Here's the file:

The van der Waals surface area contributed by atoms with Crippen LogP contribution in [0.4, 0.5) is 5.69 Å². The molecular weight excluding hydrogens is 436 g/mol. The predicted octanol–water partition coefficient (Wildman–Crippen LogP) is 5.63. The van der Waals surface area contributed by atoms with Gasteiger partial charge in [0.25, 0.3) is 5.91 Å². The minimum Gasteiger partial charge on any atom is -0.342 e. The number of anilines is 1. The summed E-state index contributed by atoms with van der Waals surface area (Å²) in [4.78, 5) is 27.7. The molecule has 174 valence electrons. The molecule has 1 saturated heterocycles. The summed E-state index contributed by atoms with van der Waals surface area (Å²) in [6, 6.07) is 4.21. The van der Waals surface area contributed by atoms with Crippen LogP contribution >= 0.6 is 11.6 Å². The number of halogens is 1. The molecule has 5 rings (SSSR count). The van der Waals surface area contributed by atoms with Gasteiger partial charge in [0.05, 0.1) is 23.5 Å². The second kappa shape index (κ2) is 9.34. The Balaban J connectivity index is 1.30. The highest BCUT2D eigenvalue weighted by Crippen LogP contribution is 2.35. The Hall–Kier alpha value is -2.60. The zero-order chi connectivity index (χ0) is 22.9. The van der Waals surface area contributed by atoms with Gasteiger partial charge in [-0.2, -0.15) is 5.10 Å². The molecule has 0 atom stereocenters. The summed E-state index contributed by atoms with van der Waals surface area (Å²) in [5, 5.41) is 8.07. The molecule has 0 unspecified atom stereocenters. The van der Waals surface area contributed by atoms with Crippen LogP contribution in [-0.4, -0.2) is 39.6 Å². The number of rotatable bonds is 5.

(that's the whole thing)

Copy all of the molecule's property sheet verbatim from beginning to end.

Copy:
The van der Waals surface area contributed by atoms with Crippen LogP contribution in [0.4, 0.5) is 5.69 Å². The molecular weight excluding hydrogens is 436 g/mol. The predicted octanol–water partition coefficient (Wildman–Crippen LogP) is 5.63. The van der Waals surface area contributed by atoms with Gasteiger partial charge in [0.25, 0.3) is 5.91 Å². The minimum Gasteiger partial charge on any atom is -0.342 e. The number of anilines is 1. The summed E-state index contributed by atoms with van der Waals surface area (Å²) in [4.78, 5) is 27.7. The molecule has 174 valence electrons. The molecule has 1 saturated heterocycles. The summed E-state index contributed by atoms with van der Waals surface area (Å²) in [6, 6.07) is 4.21. The van der Waals surface area contributed by atoms with Crippen LogP contribution >= 0.6 is 11.6 Å². The number of halogens is 1. The molecule has 5 rings (SSSR count). The van der Waals surface area contributed by atoms with Gasteiger partial charge in [0.05, 0.1) is 23.5 Å². The second kappa shape index (κ2) is 9.34. The Balaban J connectivity index is 1.30. The highest BCUT2D eigenvalue weighted by Crippen LogP contribution is 2.35. The Hall–Kier alpha value is -2.60. The zero-order chi connectivity index (χ0) is 22.9. The van der Waals surface area contributed by atoms with Gasteiger partial charge in [-0.2, -0.15) is 5.10 Å². The molecule has 0 atom stereocenters. The summed E-state index contributed by atoms with van der Waals surface area (Å²) in [5, 5.41) is 8.07. The molecule has 0 unspecified atom stereocenters. The van der Waals surface area contributed by atoms with Crippen LogP contribution in [-0.4, -0.2) is 39.6 Å². The number of rotatable bonds is 5.